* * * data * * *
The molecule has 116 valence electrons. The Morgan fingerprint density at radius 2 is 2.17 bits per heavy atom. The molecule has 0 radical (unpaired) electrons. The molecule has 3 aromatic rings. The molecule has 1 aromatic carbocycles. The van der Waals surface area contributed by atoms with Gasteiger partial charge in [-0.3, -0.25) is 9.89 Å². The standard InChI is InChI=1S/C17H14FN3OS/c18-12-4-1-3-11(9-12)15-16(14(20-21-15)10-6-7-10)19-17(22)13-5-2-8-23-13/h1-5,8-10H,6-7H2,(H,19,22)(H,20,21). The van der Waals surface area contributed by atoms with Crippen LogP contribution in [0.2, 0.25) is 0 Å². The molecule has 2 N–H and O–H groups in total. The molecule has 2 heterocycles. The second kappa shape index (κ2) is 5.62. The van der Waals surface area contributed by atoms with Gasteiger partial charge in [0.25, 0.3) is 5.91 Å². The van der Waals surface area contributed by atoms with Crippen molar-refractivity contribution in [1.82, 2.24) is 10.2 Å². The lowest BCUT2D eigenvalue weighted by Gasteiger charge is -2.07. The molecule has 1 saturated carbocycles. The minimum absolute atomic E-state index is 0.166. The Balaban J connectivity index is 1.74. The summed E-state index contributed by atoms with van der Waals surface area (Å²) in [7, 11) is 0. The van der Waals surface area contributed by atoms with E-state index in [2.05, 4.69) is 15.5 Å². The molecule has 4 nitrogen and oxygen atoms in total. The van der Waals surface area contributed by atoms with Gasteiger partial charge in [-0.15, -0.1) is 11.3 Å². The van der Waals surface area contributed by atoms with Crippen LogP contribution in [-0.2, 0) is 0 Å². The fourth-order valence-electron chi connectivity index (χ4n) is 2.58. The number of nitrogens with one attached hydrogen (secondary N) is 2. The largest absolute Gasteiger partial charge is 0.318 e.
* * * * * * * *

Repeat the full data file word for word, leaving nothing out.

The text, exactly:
The molecule has 116 valence electrons. The Morgan fingerprint density at radius 2 is 2.17 bits per heavy atom. The molecule has 0 radical (unpaired) electrons. The molecule has 3 aromatic rings. The molecule has 1 aromatic carbocycles. The van der Waals surface area contributed by atoms with Gasteiger partial charge in [-0.3, -0.25) is 9.89 Å². The standard InChI is InChI=1S/C17H14FN3OS/c18-12-4-1-3-11(9-12)15-16(14(20-21-15)10-6-7-10)19-17(22)13-5-2-8-23-13/h1-5,8-10H,6-7H2,(H,19,22)(H,20,21). The van der Waals surface area contributed by atoms with Crippen LogP contribution in [0.2, 0.25) is 0 Å². The molecule has 2 N–H and O–H groups in total. The molecule has 2 heterocycles. The second kappa shape index (κ2) is 5.62. The van der Waals surface area contributed by atoms with Gasteiger partial charge in [0.25, 0.3) is 5.91 Å². The van der Waals surface area contributed by atoms with Crippen molar-refractivity contribution in [1.82, 2.24) is 10.2 Å². The lowest BCUT2D eigenvalue weighted by Gasteiger charge is -2.07. The molecule has 1 saturated carbocycles. The minimum absolute atomic E-state index is 0.166. The Balaban J connectivity index is 1.74. The summed E-state index contributed by atoms with van der Waals surface area (Å²) in [7, 11) is 0. The van der Waals surface area contributed by atoms with E-state index in [2.05, 4.69) is 15.5 Å². The molecule has 4 nitrogen and oxygen atoms in total. The van der Waals surface area contributed by atoms with Gasteiger partial charge in [-0.15, -0.1) is 11.3 Å². The van der Waals surface area contributed by atoms with Crippen LogP contribution in [-0.2, 0) is 0 Å². The fourth-order valence-electron chi connectivity index (χ4n) is 2.58. The number of nitrogens with one attached hydrogen (secondary N) is 2. The largest absolute Gasteiger partial charge is 0.318 e.